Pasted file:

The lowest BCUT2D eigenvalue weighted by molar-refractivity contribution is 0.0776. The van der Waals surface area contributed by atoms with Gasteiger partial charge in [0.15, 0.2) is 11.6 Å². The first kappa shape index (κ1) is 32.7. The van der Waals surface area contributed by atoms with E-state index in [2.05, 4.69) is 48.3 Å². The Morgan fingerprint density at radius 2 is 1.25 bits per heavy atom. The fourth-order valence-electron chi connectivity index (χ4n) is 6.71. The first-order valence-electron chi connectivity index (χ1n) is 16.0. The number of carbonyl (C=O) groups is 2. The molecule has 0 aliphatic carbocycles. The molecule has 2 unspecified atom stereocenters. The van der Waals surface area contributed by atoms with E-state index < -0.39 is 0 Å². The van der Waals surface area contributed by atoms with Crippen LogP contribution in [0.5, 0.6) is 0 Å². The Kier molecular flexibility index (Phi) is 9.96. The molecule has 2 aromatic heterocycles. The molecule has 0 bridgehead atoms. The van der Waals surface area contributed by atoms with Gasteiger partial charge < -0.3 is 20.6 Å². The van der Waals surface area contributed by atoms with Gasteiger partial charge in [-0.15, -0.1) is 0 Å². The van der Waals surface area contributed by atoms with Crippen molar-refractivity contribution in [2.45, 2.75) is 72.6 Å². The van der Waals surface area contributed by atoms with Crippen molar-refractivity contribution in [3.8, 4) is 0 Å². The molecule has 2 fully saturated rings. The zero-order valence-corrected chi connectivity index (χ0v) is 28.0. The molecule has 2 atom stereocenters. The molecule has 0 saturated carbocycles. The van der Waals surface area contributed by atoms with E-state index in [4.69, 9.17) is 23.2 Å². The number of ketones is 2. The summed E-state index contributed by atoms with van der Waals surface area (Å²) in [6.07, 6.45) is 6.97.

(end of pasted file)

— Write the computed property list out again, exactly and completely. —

The lowest BCUT2D eigenvalue weighted by molar-refractivity contribution is 0.0776. The van der Waals surface area contributed by atoms with Gasteiger partial charge in [0.15, 0.2) is 11.6 Å². The first kappa shape index (κ1) is 32.7. The van der Waals surface area contributed by atoms with E-state index in [2.05, 4.69) is 48.3 Å². The Morgan fingerprint density at radius 2 is 1.25 bits per heavy atom. The fourth-order valence-electron chi connectivity index (χ4n) is 6.71. The first-order valence-electron chi connectivity index (χ1n) is 16.0. The number of carbonyl (C=O) groups is 2. The molecule has 0 aliphatic carbocycles. The molecule has 2 unspecified atom stereocenters. The van der Waals surface area contributed by atoms with E-state index < -0.39 is 0 Å². The van der Waals surface area contributed by atoms with Crippen LogP contribution in [0.5, 0.6) is 0 Å². The Kier molecular flexibility index (Phi) is 9.96. The molecule has 2 aromatic heterocycles. The molecule has 0 bridgehead atoms. The van der Waals surface area contributed by atoms with Gasteiger partial charge < -0.3 is 20.6 Å². The van der Waals surface area contributed by atoms with Gasteiger partial charge in [-0.15, -0.1) is 0 Å². The van der Waals surface area contributed by atoms with Crippen molar-refractivity contribution in [2.45, 2.75) is 72.6 Å². The van der Waals surface area contributed by atoms with Crippen molar-refractivity contribution in [3.8, 4) is 0 Å². The molecule has 2 fully saturated rings. The zero-order valence-corrected chi connectivity index (χ0v) is 28.0. The molecule has 2 atom stereocenters. The molecule has 0 saturated carbocycles. The van der Waals surface area contributed by atoms with E-state index in [4.69, 9.17) is 23.2 Å². The number of ketones is 2. The summed E-state index contributed by atoms with van der Waals surface area (Å²) in [6.07, 6.45) is 6.97.